A new study published in the journal Nature says that a video game can help elderly people fight cognitive decline.
The novel game shows the brain is more "plastic," or versatile, in healthy ageing people than thought, which opens up new paths for warding off mental decay, its inventors said.
Devised by researchers at the University of California at San Francisco, NeuroRacer requires participants to race a car around a winding road while a series of road signs pop up.
Drivers are told to keep alert for a specific kind of road sign, and to press a button when it appears.
The point is to encourage multitasking, an ability that typically goes into dramatic decline as we age.
The investigators recruited volunteers aged 60-85 years old and trained them on a laptop for 12 hours, spread over a month.
Rather basic in looks, the 3D game had hidden complexities, pushing participants to go further once they had mastered a skill.
By the end of their training, the group were as good at the game as people in their 20s who were playing it for the first time. Six months later the skills of the elderly participants were just as good.
The improvement not only boosted the ability to cope with several tasks at the same time.
It also enhanced working memory and sustained attention.
"The finding is a powerful example of how plastic the older brain is," said Adam Gazzaley, an associate professor of neurology at the university.
While they trained on the game, the participants wore caps with sensors that measured activity in various parts of the brain.
The intriguing picture that emerged was a boost in a key electrical signature in the pre-frontal cortex, and its linkage to the brain's frontal and posterior regions.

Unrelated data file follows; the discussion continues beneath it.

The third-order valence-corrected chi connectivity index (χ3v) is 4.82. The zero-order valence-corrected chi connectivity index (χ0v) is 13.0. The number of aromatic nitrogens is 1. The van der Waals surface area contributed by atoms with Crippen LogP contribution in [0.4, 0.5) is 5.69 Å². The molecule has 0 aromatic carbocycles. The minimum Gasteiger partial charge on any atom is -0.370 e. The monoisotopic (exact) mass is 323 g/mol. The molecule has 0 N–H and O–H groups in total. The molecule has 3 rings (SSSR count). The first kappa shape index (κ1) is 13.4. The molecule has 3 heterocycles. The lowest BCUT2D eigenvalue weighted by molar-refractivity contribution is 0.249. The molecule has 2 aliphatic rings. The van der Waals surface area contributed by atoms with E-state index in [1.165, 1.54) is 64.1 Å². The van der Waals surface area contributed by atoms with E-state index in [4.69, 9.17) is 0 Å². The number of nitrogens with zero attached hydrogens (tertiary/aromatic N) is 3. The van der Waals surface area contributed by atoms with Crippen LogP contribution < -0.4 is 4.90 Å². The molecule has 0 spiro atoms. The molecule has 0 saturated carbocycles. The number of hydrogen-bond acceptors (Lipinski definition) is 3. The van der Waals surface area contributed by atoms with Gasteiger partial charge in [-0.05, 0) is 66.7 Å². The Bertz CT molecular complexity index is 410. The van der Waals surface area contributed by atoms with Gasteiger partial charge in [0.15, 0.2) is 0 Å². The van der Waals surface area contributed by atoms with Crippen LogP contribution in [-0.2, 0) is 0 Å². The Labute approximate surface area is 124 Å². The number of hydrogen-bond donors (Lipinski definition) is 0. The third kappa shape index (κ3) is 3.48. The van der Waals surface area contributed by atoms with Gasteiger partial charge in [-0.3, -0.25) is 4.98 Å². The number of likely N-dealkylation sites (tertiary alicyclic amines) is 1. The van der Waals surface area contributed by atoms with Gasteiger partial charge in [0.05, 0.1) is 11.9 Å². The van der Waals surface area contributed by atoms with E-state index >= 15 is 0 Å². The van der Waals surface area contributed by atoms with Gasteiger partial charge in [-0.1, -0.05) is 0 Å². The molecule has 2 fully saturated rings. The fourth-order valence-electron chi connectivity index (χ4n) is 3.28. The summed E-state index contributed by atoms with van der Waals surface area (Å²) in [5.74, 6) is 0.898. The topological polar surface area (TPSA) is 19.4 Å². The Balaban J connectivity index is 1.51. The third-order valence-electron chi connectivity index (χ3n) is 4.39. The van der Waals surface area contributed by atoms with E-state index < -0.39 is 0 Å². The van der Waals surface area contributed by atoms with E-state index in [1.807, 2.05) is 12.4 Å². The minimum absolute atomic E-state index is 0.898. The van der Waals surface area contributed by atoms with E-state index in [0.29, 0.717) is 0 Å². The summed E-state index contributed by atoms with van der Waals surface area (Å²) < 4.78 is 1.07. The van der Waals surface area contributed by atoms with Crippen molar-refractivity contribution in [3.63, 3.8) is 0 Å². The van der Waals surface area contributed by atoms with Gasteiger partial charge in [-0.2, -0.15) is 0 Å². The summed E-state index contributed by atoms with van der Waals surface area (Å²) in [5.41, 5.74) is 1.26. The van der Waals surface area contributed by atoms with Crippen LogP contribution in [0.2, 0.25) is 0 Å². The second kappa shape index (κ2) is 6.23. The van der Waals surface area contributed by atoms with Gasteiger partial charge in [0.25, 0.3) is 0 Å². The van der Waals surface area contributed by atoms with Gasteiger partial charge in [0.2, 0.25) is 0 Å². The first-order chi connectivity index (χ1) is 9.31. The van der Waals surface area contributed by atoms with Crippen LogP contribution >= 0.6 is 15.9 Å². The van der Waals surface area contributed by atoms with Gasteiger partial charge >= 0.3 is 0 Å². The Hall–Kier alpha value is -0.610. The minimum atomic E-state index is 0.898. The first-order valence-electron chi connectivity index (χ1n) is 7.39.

As the older participants got better and better at the game, this cerebral network strengthened, adding to evidence that they able to focus on a multiple task for longer.
Asked to comment, Emil Toescu, an experimental neurologist at Britain's University of Birmingham, said the work showed important differences with past research.
"We have known for some time that 'you can teach an old dog new tricks,' as the brain can learn and improve," Toescu told the Science Media Centre in London.
"The main problem is that the improved cognitive performance is specific to the one repeated task -- you can end up with specialist elders who are great at number-crunching or word recognition but don't have a significant improvement in their daily life cognitive performance."
This is where the new experiments are interesting, he said.
"(It) shows that if you multitask during a specific training routine, it improves performance with more than just that single task. The improvement is transferred to other cognitive domains."
Gazzaley has co-founded a company that is developing the next generation of the game, the university said in a press release.